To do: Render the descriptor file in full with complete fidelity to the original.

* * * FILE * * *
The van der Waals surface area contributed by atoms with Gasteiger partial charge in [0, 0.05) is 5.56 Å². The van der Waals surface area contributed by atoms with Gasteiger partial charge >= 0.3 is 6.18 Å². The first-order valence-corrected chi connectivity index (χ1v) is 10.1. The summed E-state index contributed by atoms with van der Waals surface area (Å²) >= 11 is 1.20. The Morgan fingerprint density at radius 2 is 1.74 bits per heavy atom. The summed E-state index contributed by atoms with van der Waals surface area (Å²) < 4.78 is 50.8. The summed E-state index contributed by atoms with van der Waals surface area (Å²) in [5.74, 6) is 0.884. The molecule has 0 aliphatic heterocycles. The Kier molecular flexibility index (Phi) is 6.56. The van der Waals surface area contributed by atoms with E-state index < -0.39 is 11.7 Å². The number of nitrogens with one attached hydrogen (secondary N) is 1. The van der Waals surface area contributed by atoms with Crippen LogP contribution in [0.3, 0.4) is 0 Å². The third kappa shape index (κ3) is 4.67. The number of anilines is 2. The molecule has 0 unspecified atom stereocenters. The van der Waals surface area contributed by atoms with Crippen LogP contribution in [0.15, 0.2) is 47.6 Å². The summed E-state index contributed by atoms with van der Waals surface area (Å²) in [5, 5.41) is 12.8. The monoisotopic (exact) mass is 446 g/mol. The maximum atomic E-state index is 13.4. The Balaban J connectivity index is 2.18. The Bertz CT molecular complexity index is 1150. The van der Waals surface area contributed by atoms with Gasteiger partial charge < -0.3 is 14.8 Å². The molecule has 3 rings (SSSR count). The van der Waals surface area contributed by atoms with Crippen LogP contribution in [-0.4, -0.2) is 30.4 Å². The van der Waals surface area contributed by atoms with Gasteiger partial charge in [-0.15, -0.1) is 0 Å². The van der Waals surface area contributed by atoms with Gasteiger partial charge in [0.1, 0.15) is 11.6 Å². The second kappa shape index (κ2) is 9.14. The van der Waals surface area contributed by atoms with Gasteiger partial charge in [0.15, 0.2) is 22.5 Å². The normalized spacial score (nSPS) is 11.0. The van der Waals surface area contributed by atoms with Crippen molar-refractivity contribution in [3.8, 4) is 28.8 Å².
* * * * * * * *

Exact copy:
The van der Waals surface area contributed by atoms with Gasteiger partial charge in [0, 0.05) is 5.56 Å². The van der Waals surface area contributed by atoms with Gasteiger partial charge >= 0.3 is 6.18 Å². The first-order valence-corrected chi connectivity index (χ1v) is 10.1. The summed E-state index contributed by atoms with van der Waals surface area (Å²) >= 11 is 1.20. The Morgan fingerprint density at radius 2 is 1.74 bits per heavy atom. The summed E-state index contributed by atoms with van der Waals surface area (Å²) < 4.78 is 50.8. The summed E-state index contributed by atoms with van der Waals surface area (Å²) in [5.74, 6) is 0.884. The molecule has 0 aliphatic heterocycles. The Kier molecular flexibility index (Phi) is 6.56. The van der Waals surface area contributed by atoms with E-state index < -0.39 is 11.7 Å². The number of nitrogens with one attached hydrogen (secondary N) is 1. The van der Waals surface area contributed by atoms with Crippen LogP contribution in [0.3, 0.4) is 0 Å². The third kappa shape index (κ3) is 4.67. The number of anilines is 2. The molecule has 0 unspecified atom stereocenters. The van der Waals surface area contributed by atoms with Crippen LogP contribution in [0.15, 0.2) is 47.6 Å². The summed E-state index contributed by atoms with van der Waals surface area (Å²) in [5, 5.41) is 12.8. The monoisotopic (exact) mass is 446 g/mol. The maximum atomic E-state index is 13.4. The Balaban J connectivity index is 2.18. The Bertz CT molecular complexity index is 1150. The van der Waals surface area contributed by atoms with Gasteiger partial charge < -0.3 is 14.8 Å². The molecule has 3 rings (SSSR count). The van der Waals surface area contributed by atoms with Crippen LogP contribution in [-0.4, -0.2) is 30.4 Å². The van der Waals surface area contributed by atoms with Gasteiger partial charge in [-0.15, -0.1) is 0 Å². The van der Waals surface area contributed by atoms with Gasteiger partial charge in [0.1, 0.15) is 11.6 Å². The second kappa shape index (κ2) is 9.14. The van der Waals surface area contributed by atoms with Gasteiger partial charge in [0.15, 0.2) is 22.5 Å². The normalized spacial score (nSPS) is 11.0. The van der Waals surface area contributed by atoms with Crippen molar-refractivity contribution in [3.8, 4) is 28.8 Å².